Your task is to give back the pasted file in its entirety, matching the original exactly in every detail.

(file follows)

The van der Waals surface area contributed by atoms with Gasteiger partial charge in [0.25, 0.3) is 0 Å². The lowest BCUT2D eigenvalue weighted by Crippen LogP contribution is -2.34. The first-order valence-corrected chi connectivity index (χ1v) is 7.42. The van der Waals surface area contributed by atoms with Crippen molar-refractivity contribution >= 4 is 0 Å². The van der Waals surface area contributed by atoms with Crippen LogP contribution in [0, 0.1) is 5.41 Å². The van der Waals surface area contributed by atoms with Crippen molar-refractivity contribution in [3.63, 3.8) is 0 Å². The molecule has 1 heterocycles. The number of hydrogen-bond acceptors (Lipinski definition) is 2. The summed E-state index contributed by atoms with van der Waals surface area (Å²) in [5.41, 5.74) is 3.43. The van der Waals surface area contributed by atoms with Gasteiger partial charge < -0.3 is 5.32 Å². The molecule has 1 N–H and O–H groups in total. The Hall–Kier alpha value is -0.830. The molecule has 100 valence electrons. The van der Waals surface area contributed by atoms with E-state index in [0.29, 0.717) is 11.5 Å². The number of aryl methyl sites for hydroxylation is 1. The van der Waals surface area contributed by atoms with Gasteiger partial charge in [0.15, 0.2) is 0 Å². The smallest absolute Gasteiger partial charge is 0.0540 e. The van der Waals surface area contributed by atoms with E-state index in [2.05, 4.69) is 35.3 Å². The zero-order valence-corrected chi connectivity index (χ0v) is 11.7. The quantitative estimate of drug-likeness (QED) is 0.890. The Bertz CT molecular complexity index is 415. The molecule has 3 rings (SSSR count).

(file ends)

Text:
The van der Waals surface area contributed by atoms with Gasteiger partial charge in [0.25, 0.3) is 0 Å². The lowest BCUT2D eigenvalue weighted by Crippen LogP contribution is -2.34. The first-order valence-corrected chi connectivity index (χ1v) is 7.42. The van der Waals surface area contributed by atoms with Crippen molar-refractivity contribution >= 4 is 0 Å². The van der Waals surface area contributed by atoms with Crippen LogP contribution in [0, 0.1) is 5.41 Å². The van der Waals surface area contributed by atoms with Crippen molar-refractivity contribution in [3.63, 3.8) is 0 Å². The molecule has 1 heterocycles. The number of hydrogen-bond acceptors (Lipinski definition) is 2. The summed E-state index contributed by atoms with van der Waals surface area (Å²) in [5.41, 5.74) is 3.43. The van der Waals surface area contributed by atoms with Gasteiger partial charge < -0.3 is 5.32 Å². The molecule has 1 N–H and O–H groups in total. The Hall–Kier alpha value is -0.830. The molecule has 100 valence electrons. The van der Waals surface area contributed by atoms with E-state index in [0.29, 0.717) is 11.5 Å². The number of aryl methyl sites for hydroxylation is 1. The van der Waals surface area contributed by atoms with Gasteiger partial charge in [0.15, 0.2) is 0 Å². The smallest absolute Gasteiger partial charge is 0.0540 e. The van der Waals surface area contributed by atoms with E-state index in [2.05, 4.69) is 35.3 Å². The zero-order valence-corrected chi connectivity index (χ0v) is 11.7. The quantitative estimate of drug-likeness (QED) is 0.890. The Bertz CT molecular complexity index is 415. The molecule has 3 rings (SSSR count).